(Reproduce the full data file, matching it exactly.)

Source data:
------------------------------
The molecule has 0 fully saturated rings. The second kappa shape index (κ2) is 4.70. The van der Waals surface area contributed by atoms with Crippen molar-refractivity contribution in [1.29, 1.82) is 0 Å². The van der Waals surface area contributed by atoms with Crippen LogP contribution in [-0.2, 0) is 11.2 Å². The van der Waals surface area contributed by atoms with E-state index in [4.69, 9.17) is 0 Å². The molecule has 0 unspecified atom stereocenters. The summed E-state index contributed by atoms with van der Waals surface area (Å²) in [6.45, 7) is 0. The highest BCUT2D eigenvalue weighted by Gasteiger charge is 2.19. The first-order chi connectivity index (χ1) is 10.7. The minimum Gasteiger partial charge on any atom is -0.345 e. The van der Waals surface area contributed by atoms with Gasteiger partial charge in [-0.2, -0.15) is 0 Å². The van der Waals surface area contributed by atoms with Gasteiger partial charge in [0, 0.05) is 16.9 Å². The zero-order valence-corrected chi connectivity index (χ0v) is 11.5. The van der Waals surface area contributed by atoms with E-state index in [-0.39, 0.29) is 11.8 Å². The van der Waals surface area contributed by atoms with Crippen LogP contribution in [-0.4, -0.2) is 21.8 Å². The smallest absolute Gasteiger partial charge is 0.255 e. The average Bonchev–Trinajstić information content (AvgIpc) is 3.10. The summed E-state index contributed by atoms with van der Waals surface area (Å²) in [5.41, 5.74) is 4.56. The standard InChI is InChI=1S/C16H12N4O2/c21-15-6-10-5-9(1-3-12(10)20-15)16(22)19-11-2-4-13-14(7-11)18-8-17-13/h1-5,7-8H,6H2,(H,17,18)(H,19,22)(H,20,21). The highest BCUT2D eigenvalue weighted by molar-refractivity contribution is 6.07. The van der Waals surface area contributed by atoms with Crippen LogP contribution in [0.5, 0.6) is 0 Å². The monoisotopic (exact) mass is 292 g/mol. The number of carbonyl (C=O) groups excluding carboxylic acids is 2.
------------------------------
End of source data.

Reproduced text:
The molecule has 0 fully saturated rings. The second kappa shape index (κ2) is 4.70. The van der Waals surface area contributed by atoms with Crippen molar-refractivity contribution in [1.29, 1.82) is 0 Å². The van der Waals surface area contributed by atoms with Crippen LogP contribution in [-0.2, 0) is 11.2 Å². The van der Waals surface area contributed by atoms with E-state index in [4.69, 9.17) is 0 Å². The molecule has 0 unspecified atom stereocenters. The summed E-state index contributed by atoms with van der Waals surface area (Å²) in [6.45, 7) is 0. The highest BCUT2D eigenvalue weighted by Gasteiger charge is 2.19. The first-order chi connectivity index (χ1) is 10.7. The minimum Gasteiger partial charge on any atom is -0.345 e. The van der Waals surface area contributed by atoms with Gasteiger partial charge in [-0.2, -0.15) is 0 Å². The van der Waals surface area contributed by atoms with Gasteiger partial charge in [0, 0.05) is 16.9 Å². The zero-order valence-corrected chi connectivity index (χ0v) is 11.5. The van der Waals surface area contributed by atoms with E-state index in [-0.39, 0.29) is 11.8 Å². The van der Waals surface area contributed by atoms with Crippen LogP contribution in [-0.4, -0.2) is 21.8 Å². The smallest absolute Gasteiger partial charge is 0.255 e. The average Bonchev–Trinajstić information content (AvgIpc) is 3.10. The summed E-state index contributed by atoms with van der Waals surface area (Å²) in [5.41, 5.74) is 4.56. The standard InChI is InChI=1S/C16H12N4O2/c21-15-6-10-5-9(1-3-12(10)20-15)16(22)19-11-2-4-13-14(7-11)18-8-17-13/h1-5,7-8H,6H2,(H,17,18)(H,19,22)(H,20,21). The highest BCUT2D eigenvalue weighted by molar-refractivity contribution is 6.07. The van der Waals surface area contributed by atoms with Crippen LogP contribution in [0.5, 0.6) is 0 Å². The monoisotopic (exact) mass is 292 g/mol. The number of carbonyl (C=O) groups excluding carboxylic acids is 2.